Buckmasters Magazine

That Explains the Yelling

That Explains the Yelling

By Billy Jeffries

A casual coyote hunt turned into a buck of a lifetime for one vocal Oklahoma man.

I didn’t have great expectations that November day, but I did have some free time, so I decided to spend the evening in the woods about 200 yards from my house.

As I walked out the door, I grabbed my son’s .22-250, thinking my chances of seeing a coyote were better than anything else.

I have a Double Bull blind on a greenfield, and just as I settled in, I heard some commotion up by my house. “You have to be kidding me,” I thought.

Knowing I wouldn’t be able to enjoy the evening while worrying that someone was robbing my house, I gathered up my stuff and headed back. The wind wasn’t right for that blind, so I talked myself into thinking it was for the best.

Little did I know how right I was.

I got home, and it turned out the noise was just someone working in the nearby cemetery. I still had some daylight left, so I headed back out. This time I drove around to the other side of the field where I have another blind.

Feeling better about the wind from the new location, I settled in and got comfortable.

Not long after, I heard coyotes off to the west. That was perfect because that would most likely bring them across the field right in front of me. I checked everything on my T/C Encore and got ready.

To my complete surprise, the first thing I saw was a doe and two yearlings come out into the field. The doe was nervous and kept looking back over her shoulder. We all know what that means!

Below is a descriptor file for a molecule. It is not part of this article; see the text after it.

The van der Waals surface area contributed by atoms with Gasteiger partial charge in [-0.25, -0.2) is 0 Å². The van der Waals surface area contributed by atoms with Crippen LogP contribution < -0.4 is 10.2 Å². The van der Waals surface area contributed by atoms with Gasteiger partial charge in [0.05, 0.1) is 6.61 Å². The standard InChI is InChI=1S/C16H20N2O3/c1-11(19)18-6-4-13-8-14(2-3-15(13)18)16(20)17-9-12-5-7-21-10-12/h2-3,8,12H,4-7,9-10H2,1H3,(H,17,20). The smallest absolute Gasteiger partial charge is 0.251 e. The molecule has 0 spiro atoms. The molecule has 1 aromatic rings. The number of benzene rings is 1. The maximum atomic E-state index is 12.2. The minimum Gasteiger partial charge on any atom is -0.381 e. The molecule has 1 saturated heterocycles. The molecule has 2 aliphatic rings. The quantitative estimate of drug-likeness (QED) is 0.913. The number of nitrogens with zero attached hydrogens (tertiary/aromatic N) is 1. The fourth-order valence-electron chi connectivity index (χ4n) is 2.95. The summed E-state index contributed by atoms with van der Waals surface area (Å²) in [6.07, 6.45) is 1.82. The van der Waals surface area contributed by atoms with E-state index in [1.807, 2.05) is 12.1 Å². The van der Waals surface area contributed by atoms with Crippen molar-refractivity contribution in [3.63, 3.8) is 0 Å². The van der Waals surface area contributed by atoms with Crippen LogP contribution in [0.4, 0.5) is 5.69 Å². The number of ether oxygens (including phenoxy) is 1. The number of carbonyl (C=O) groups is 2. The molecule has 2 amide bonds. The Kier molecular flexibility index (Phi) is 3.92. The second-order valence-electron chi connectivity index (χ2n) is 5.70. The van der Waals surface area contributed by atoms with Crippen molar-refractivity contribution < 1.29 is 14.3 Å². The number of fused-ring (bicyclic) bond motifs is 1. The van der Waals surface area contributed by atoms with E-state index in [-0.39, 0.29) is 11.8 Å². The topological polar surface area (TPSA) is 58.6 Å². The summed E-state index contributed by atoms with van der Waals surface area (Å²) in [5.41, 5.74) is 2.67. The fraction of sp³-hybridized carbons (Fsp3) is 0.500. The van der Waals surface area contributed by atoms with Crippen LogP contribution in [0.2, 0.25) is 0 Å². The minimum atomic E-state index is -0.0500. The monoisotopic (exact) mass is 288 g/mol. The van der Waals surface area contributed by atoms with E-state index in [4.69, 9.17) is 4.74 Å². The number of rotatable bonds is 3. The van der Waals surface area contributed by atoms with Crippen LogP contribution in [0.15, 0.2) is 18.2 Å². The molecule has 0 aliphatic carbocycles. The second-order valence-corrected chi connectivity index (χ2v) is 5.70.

Sure enough, a buck stepped out moments later. I didn’t even have to think about whether to shoot. This guy was a bruiser.

I immediately dropped the binoculars and quit looking at the buck. I knew if I stared at him too long I could easily get buck fever, and I needed him to move before I could take a shot.

That Explains the YellingThere was one branch in front of the blind and, of course, it was right over the buck’s vitals. I considered shifting to get a different angle, but the yearling was right there looking my way, and I didn’t want to take a chance of spooking it or the doe. I chose to sit and wait.

The buck made its way across the field, nibbling on alfalfa the whole way. When he got to about 75 yards, he lip-curled one of the yearlings. That’s when I took the shot. He dropped immediately, but I scrambled to put another shell in just in case.

The does had no idea what happened, and I ended up having to run them out of the field since I couldn’t sit in the blind and wait for them to leave. I had to get my hands on that buck.

With every step, the rack got bigger and bigger. When I finally reached him, I kept walking around him, screaming at the top of my lungs.

Next, I thanked God and thought about my father and best friend, both of whom had passed away.

After about 10 minutes, I calmed down and called my wife to tell her I shot a monster.

She said, “I wondered why you were yelling down there!”

I still get chills thinking about it.

Editor’s note: Billy’s buck is a true monster. It measures 182 1/8 in the Semi-Irregular category for the Buckmasters Trophy Records and has a composite score (including spread) of 200 7/8 inches.

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This article was published in the Winter 2011 edition of Buckmasters Whitetail Magazine. Subscribe today to have Buckmasters delivered to your home.

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